MeetTheTeam: Rocco, Search-and-Rescue Coordinator
Rocco will be the search-and-rescue coordinator (SarCo) on board the Humanity 1. Before he joined civil search and rescue, he worked in Italian immigration centers and in official camps, that were built from slums.
Before leaving to the central Mediterranean, we asked to Rocco to answer a few questions. #MeetTheTeam
Dear Rocco, thanks for your time! We are very happy for you to be part of our team on board! First things first:
“What were your reasons to join civil search and rescue in the central Mediterranean?”
“What initially brought me to search and rescue were the media reports: I saw how many people were dying in the Mediterranean. I asked myself why – and why this was happening in the Mediterranean. So, I decided to engage in search and rescue to save as many people as possible. My first mission in the Mediterranean started in February 2017.
The second reason for me to stay involved is that I now understand the problem much better. My desire is to bear witness and share my first-hand knowledge of the human rights situation at sea with European citizens.
Now, with my position as SARCO onboard the HUMANITY 1, I have the opportunity and responsibility to build a strong rescue team. I am very excited to share all my knowledge and five years of experience with the new crew on board. I am proud and happy to be part of the SOS Humanity team saving lives at sea.”
“What exactly are youre responsibilities on board?”
“My responsibility on board is being the search and rescue coordinator. I am leading a team of volunteers and marine crew members on board the Humanity 1 in cooperation with the care and communications coordinator, following the safety instructions of the captain.
Together as a SAR team we maintain and repair the whole SAR equipment, for example the RHIBS, the life rafts and other devices.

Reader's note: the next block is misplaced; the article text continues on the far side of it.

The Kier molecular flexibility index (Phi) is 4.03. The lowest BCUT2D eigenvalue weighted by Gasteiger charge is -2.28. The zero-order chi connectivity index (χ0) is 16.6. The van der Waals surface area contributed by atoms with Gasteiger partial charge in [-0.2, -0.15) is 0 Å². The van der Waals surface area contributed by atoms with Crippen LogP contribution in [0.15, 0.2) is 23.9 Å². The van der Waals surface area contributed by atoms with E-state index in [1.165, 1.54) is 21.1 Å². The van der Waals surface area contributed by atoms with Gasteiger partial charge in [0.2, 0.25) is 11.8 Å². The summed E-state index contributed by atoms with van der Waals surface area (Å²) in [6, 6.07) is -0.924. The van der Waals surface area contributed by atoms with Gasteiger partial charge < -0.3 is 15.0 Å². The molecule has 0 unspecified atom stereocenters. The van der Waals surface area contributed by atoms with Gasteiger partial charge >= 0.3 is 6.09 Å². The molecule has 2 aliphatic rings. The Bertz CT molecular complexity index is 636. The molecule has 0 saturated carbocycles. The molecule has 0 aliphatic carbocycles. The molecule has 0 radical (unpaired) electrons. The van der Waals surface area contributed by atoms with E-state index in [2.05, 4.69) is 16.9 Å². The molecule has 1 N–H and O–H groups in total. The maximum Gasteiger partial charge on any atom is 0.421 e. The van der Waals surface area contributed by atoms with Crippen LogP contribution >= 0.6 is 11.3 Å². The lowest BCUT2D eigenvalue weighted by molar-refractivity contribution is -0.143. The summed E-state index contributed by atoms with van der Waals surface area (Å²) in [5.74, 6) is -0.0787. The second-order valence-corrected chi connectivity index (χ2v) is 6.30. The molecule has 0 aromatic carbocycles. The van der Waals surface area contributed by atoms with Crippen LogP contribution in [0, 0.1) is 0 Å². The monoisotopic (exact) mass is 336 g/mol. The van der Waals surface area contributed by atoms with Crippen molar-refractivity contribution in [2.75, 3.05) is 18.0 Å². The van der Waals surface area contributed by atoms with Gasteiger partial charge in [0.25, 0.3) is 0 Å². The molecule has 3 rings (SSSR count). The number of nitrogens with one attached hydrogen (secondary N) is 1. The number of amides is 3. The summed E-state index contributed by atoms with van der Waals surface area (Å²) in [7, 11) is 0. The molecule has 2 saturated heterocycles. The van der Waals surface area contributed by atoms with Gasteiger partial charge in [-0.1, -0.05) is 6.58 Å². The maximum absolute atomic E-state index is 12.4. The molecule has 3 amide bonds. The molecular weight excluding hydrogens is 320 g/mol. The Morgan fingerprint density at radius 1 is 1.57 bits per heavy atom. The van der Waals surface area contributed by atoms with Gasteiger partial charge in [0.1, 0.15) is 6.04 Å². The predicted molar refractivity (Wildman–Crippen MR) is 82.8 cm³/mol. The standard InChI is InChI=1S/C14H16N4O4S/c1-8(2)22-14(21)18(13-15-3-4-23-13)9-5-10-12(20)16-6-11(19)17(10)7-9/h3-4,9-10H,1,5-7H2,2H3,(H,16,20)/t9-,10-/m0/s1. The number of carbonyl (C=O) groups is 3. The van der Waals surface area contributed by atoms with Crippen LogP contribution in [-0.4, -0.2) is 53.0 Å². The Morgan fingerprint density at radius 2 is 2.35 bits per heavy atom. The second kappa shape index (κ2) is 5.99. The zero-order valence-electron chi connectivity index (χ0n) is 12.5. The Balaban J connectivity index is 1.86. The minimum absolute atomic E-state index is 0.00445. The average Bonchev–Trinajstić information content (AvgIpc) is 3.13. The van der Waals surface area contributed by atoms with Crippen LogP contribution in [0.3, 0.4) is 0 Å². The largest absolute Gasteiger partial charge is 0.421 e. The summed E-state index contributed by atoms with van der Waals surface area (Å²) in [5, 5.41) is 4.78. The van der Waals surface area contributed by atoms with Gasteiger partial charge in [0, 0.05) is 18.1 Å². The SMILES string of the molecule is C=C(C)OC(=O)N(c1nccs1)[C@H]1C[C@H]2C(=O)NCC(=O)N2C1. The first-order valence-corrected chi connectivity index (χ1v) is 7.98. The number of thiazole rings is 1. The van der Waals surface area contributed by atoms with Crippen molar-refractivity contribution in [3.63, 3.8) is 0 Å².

During the rescue operation I am making a first assessment and taking the decision which is the best procedure to follow, to safe the people in distress. Every rescue is totally different and needs close assessment, due to weather, situation on board the boat in distress and its quality and level of seaworthiness. You need to adapt to the situation, which can change any moment.
Besides the SAR team is helping the care team on board to support the rescued people by being part of the deck watch.”
“Since you mentioned that every rescue operations needs close assessment and as you´ve been active in search and rescue yourself for many years: What do you consider the most important lesson to keep in mind during a rescue operation?”
You’ve been involved in civil search and rescue for years, which must feel exhausting at times. What keeps you going and how do you feel about the fact that it’s still civil society rescue ships that fill the gap in search-and-rescue capacities in the central Mediterranean?
“We are talking about people dying at the sea. It is not a choice for or against a job or a political view.
I don’t feel tired of the rescue job itself. It is seeing people suffering and dying in the Mediterranean Sea what makes me tired. I am talking about seeing people with a very high level of stress, being exhausted without any chance of survival without external help.
My personal goal is to save these people in the water.
That is why I am here, to save people. I am not here to fight against politicians. The only thing that makes me tired is the context behind it all.”
“What do you associate with the term “humanity””?
Humanity for me is soul. You are born as a human, that is not something you learn.
Photo credits: Arez Ghaderi / SOS Humanity